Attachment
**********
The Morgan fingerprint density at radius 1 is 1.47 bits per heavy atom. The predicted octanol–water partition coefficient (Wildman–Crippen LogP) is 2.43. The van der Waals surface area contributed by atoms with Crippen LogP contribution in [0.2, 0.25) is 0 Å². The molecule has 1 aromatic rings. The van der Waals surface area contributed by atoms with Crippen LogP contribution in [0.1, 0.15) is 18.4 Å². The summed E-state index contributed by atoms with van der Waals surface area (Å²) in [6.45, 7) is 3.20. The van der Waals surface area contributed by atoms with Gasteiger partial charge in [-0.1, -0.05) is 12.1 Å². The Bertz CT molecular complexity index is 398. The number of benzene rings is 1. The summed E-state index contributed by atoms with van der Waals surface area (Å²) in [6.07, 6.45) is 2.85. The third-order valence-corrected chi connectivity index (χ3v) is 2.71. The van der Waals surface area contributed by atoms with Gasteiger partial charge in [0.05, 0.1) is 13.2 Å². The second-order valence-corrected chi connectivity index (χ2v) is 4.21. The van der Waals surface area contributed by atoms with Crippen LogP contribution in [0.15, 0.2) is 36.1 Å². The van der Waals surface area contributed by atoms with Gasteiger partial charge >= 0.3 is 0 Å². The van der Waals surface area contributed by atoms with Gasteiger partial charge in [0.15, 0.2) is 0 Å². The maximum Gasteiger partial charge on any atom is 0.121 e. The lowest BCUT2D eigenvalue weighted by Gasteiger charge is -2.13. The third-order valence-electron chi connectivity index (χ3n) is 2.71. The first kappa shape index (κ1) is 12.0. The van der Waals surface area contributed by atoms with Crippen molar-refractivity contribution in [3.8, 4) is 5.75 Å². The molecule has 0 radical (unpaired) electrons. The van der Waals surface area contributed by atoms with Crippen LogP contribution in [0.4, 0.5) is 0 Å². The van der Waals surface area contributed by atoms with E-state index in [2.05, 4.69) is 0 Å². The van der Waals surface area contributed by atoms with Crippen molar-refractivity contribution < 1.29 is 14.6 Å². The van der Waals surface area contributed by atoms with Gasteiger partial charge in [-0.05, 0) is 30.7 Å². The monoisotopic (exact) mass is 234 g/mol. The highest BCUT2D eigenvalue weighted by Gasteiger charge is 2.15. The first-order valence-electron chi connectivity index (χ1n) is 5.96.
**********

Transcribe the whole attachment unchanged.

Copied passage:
The Morgan fingerprint density at radius 1 is 1.47 bits per heavy atom. The predicted octanol–water partition coefficient (Wildman–Crippen LogP) is 2.43. The van der Waals surface area contributed by atoms with Crippen LogP contribution in [0.2, 0.25) is 0 Å². The molecule has 1 aromatic rings. The van der Waals surface area contributed by atoms with Crippen LogP contribution in [0.1, 0.15) is 18.4 Å². The summed E-state index contributed by atoms with van der Waals surface area (Å²) in [6.45, 7) is 3.20. The van der Waals surface area contributed by atoms with Gasteiger partial charge in [-0.1, -0.05) is 12.1 Å². The Bertz CT molecular complexity index is 398. The number of benzene rings is 1. The summed E-state index contributed by atoms with van der Waals surface area (Å²) in [6.07, 6.45) is 2.85. The third-order valence-corrected chi connectivity index (χ3v) is 2.71. The van der Waals surface area contributed by atoms with Gasteiger partial charge in [0.05, 0.1) is 13.2 Å². The second-order valence-corrected chi connectivity index (χ2v) is 4.21. The van der Waals surface area contributed by atoms with Crippen LogP contribution in [0.15, 0.2) is 36.1 Å². The van der Waals surface area contributed by atoms with Gasteiger partial charge >= 0.3 is 0 Å². The van der Waals surface area contributed by atoms with Gasteiger partial charge in [0.15, 0.2) is 0 Å². The maximum Gasteiger partial charge on any atom is 0.121 e. The lowest BCUT2D eigenvalue weighted by Gasteiger charge is -2.13. The third-order valence-electron chi connectivity index (χ3n) is 2.71. The first kappa shape index (κ1) is 12.0. The van der Waals surface area contributed by atoms with Crippen molar-refractivity contribution in [3.8, 4) is 5.75 Å². The molecule has 0 radical (unpaired) electrons. The van der Waals surface area contributed by atoms with Crippen LogP contribution in [0.4, 0.5) is 0 Å². The van der Waals surface area contributed by atoms with E-state index in [2.05, 4.69) is 0 Å². The van der Waals surface area contributed by atoms with Crippen molar-refractivity contribution < 1.29 is 14.6 Å². The van der Waals surface area contributed by atoms with Gasteiger partial charge in [-0.05, 0) is 30.7 Å². The monoisotopic (exact) mass is 234 g/mol. The highest BCUT2D eigenvalue weighted by Gasteiger charge is 2.15. The first-order valence-electron chi connectivity index (χ1n) is 5.96.